The system might have a million contingencies for state wards trying to

screw with things, but they don't have a plan of action for dealing with an

accident. For the next few seconds, all bets are off.

Risa fixes her eyes on the front door of the bus, holds her breath, and races

toward that door.

Physical Appearance

Risa's pretty. Not in the way Ariana was pretty—in a better way. . . Risa has a natural kind of beauty.

–Connor, Unwind

She has brown hair. She was described by Connor as pretty, possessing a natural kind of beauty.


Growing up as a state of the ward, she had always ben under the pressure to be great in her field, which was music in her state home. She was a wonderful pianist but always noticed even the smallest mistakes she made. She was also shown to be very streetwise while she was on the run with Connor and Lev. She is also good at taking care of children since she was sometimes assigned to nurseries in the state home.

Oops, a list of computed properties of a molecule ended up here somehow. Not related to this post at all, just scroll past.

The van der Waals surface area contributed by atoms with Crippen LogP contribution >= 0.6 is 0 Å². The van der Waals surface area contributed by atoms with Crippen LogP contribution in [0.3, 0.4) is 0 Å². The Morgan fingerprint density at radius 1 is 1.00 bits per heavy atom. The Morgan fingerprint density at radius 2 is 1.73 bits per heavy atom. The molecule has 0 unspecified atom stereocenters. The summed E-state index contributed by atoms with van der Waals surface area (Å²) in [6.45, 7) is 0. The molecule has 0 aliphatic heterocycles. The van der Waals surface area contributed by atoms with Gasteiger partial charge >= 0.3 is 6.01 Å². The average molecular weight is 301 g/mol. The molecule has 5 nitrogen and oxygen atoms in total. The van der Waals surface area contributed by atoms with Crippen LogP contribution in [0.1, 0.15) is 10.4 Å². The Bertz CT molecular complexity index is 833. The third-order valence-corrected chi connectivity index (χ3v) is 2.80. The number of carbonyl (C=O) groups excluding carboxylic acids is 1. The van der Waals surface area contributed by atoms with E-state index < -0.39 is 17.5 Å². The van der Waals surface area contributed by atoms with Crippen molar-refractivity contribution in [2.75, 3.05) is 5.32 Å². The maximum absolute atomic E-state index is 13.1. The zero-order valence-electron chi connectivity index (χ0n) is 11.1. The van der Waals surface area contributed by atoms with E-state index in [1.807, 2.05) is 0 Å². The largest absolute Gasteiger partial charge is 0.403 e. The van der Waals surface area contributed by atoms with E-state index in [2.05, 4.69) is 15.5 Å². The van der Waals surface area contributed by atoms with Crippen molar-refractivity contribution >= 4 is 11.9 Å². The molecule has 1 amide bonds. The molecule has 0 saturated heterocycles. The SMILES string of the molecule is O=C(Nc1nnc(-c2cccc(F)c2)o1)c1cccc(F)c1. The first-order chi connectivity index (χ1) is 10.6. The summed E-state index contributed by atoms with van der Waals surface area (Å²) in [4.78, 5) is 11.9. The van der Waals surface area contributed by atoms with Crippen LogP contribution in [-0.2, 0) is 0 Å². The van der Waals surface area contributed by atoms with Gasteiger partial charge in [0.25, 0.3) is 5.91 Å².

Without realizing it, though, she had also become quite good with several other things noted by others around her, such as her survival and medical skills. After staying in the Graveyard as a medic, she realized she wanted to go down that road and be a doctor someday, if she survived past 18.

She strongly opposes Unwinding, to the point that she refused to undergo a transplant to replace her shattered spine with an Unwind's, leaving her paralyzed from the waist down. Eventually, though, she is forced to undergo the treatment and finds guilty pleasure in being able to walk again.


Her name "Risa" may be derived from the Spanish word "sonrisa" which means smile, as stated by a Hispanic kid Risa once met.

Being a ward of the state, she shares the surname "Ward" with other wards of the state.